• The post-2001 1.8 gained variable intake valve timing branded as S-VT and increasing power from 140PS (103kW) to 146PS (107kW), torque climbing from 162Nm (119lb ft) to 168Nm (124lb ft); while the six-speed gearbox only fractionally improved acceleration and top speed figures it means improved flexibility and high-speed refinement
  • Rust is the biggest killer of NB MX-5s, so should be top of your list of things to look out for; sills and rear wheelarches are common spots and many cars will have had some manner of repair or patching done here so check for the quality of the work and have a proper poke around, especially where the sills join the rear arches
  • Visible rust is one thing and an indicator of what may lurk deeper within, so, if possible, get the car on a ramp and remove the undertray for a good sense of whether the front chassis legs are sound or not – these are double skinned and can rust from the inside out so check thoroughly as rot can often be terminal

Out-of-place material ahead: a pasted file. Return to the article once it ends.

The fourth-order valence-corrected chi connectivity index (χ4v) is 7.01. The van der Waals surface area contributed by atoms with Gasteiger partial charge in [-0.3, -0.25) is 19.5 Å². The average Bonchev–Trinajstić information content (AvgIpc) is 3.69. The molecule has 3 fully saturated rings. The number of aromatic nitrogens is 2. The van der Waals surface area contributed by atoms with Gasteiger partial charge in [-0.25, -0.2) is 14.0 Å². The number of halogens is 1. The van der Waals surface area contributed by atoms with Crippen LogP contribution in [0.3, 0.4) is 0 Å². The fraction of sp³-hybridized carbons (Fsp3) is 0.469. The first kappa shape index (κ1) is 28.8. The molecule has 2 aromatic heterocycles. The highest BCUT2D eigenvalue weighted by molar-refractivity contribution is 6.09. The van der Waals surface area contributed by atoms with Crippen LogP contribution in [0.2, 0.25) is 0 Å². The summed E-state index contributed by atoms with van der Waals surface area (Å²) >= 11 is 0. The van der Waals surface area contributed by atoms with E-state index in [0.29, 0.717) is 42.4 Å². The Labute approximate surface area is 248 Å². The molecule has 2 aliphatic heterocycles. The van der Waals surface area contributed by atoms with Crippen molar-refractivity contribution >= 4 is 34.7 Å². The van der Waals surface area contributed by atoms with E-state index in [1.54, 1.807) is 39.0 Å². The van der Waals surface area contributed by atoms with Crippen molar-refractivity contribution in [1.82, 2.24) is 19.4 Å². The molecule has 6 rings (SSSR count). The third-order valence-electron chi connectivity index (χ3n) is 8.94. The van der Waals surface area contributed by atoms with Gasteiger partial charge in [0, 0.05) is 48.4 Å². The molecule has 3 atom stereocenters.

• While it’s up on the ramp check the condition of the floorpan and sills; the powerframe linking the gearbox and differential, the subframes and the suspension arms will likely have surface rust on them but look carefully at inner wings, suspension mounts and for any damage to the chassis rails from speed bumps or poor jacking
  • Feel around the interior for wet carpets or other signs of a leaking roof or blocked drain holes

How does it drive?

One of the original MX-5’s literal weaknesses was its rather flexy body, the scuttle shake over bumpy surfaces detracting from its otherwise perfect handling. For the NB Mazda stuck with the same overall powertrain and structure (the dimensions are pretty much identical) but stiffened things up with some carefully targeted reinforcement in areas like the A-pillars, transmission tunnel, floorpan and sills.

It’s a little heavier like-for-like as a result, but only to the tune of 50kg or so. As such it maintains that delicate balance and sense of agility, but feels more substantial without the wobbles and rattles you sometimes get in the NA.